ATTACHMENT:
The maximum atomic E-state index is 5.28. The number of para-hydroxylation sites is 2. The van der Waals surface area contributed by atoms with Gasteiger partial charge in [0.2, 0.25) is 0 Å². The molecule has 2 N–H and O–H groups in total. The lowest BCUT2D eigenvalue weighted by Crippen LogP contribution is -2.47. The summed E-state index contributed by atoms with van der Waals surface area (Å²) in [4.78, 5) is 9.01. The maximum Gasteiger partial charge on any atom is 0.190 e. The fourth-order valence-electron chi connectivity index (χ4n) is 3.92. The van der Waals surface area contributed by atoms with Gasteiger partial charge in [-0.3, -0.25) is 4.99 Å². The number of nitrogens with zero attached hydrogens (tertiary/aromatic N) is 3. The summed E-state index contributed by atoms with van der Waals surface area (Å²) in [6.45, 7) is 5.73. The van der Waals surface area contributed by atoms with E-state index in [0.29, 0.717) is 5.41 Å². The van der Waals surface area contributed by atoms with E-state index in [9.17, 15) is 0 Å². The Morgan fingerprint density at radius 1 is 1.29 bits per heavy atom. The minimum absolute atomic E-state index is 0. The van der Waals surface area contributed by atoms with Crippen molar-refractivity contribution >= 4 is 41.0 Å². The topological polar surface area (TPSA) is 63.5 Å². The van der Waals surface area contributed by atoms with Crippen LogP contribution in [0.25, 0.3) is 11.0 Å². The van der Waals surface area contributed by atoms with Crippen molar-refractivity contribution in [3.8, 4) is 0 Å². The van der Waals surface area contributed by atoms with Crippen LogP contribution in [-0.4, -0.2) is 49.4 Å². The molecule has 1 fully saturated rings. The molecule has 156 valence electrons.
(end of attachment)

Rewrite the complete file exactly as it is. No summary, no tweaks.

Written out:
The maximum atomic E-state index is 5.28. The number of para-hydroxylation sites is 2. The van der Waals surface area contributed by atoms with Gasteiger partial charge in [0.2, 0.25) is 0 Å². The molecule has 2 N–H and O–H groups in total. The lowest BCUT2D eigenvalue weighted by Crippen LogP contribution is -2.47. The summed E-state index contributed by atoms with van der Waals surface area (Å²) in [4.78, 5) is 9.01. The maximum Gasteiger partial charge on any atom is 0.190 e. The fourth-order valence-electron chi connectivity index (χ4n) is 3.92. The van der Waals surface area contributed by atoms with Gasteiger partial charge in [-0.3, -0.25) is 4.99 Å². The number of nitrogens with zero attached hydrogens (tertiary/aromatic N) is 3. The summed E-state index contributed by atoms with van der Waals surface area (Å²) in [6.45, 7) is 5.73. The van der Waals surface area contributed by atoms with E-state index in [0.29, 0.717) is 5.41 Å². The van der Waals surface area contributed by atoms with E-state index in [9.17, 15) is 0 Å². The Morgan fingerprint density at radius 1 is 1.29 bits per heavy atom. The minimum absolute atomic E-state index is 0. The van der Waals surface area contributed by atoms with Crippen molar-refractivity contribution >= 4 is 41.0 Å². The topological polar surface area (TPSA) is 63.5 Å². The van der Waals surface area contributed by atoms with Crippen LogP contribution in [0.25, 0.3) is 11.0 Å². The van der Waals surface area contributed by atoms with Crippen molar-refractivity contribution in [3.8, 4) is 0 Å². The van der Waals surface area contributed by atoms with Crippen LogP contribution in [-0.4, -0.2) is 49.4 Å². The molecule has 1 fully saturated rings. The molecule has 156 valence electrons.